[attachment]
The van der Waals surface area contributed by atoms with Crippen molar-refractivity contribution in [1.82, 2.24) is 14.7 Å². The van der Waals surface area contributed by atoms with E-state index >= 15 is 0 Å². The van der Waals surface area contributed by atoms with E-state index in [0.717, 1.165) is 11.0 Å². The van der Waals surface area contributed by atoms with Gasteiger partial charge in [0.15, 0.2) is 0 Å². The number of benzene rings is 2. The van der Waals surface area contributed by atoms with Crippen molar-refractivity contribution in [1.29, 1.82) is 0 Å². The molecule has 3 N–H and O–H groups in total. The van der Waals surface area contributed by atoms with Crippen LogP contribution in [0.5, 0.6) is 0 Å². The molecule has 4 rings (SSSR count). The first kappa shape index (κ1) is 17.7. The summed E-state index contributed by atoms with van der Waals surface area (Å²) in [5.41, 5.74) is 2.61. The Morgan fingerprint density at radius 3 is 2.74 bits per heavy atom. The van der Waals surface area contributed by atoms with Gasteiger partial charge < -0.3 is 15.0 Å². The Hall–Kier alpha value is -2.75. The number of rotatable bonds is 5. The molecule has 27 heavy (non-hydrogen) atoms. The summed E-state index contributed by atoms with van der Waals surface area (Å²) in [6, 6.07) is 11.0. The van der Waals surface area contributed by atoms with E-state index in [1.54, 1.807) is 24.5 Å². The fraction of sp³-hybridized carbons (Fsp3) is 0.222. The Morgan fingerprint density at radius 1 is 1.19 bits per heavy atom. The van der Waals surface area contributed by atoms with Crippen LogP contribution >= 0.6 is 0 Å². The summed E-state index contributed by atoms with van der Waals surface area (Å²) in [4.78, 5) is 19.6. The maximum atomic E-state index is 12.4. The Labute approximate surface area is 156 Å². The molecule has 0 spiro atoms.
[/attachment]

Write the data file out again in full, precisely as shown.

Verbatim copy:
The van der Waals surface area contributed by atoms with Crippen molar-refractivity contribution in [1.82, 2.24) is 14.7 Å². The van der Waals surface area contributed by atoms with E-state index >= 15 is 0 Å². The van der Waals surface area contributed by atoms with E-state index in [0.717, 1.165) is 11.0 Å². The van der Waals surface area contributed by atoms with Gasteiger partial charge in [0.15, 0.2) is 0 Å². The number of benzene rings is 2. The van der Waals surface area contributed by atoms with Crippen molar-refractivity contribution in [1.29, 1.82) is 0 Å². The molecule has 3 N–H and O–H groups in total. The van der Waals surface area contributed by atoms with Crippen LogP contribution in [0.5, 0.6) is 0 Å². The molecule has 4 rings (SSSR count). The first kappa shape index (κ1) is 17.7. The summed E-state index contributed by atoms with van der Waals surface area (Å²) in [5.41, 5.74) is 2.61. The Morgan fingerprint density at radius 3 is 2.74 bits per heavy atom. The van der Waals surface area contributed by atoms with Gasteiger partial charge < -0.3 is 15.0 Å². The Hall–Kier alpha value is -2.75. The number of rotatable bonds is 5. The molecule has 27 heavy (non-hydrogen) atoms. The summed E-state index contributed by atoms with van der Waals surface area (Å²) in [6, 6.07) is 11.0. The van der Waals surface area contributed by atoms with E-state index in [1.54, 1.807) is 24.5 Å². The fraction of sp³-hybridized carbons (Fsp3) is 0.222. The Morgan fingerprint density at radius 1 is 1.19 bits per heavy atom. The van der Waals surface area contributed by atoms with Crippen LogP contribution >= 0.6 is 0 Å². The summed E-state index contributed by atoms with van der Waals surface area (Å²) in [4.78, 5) is 19.6. The maximum atomic E-state index is 12.4. The Labute approximate surface area is 156 Å². The molecule has 0 spiro atoms.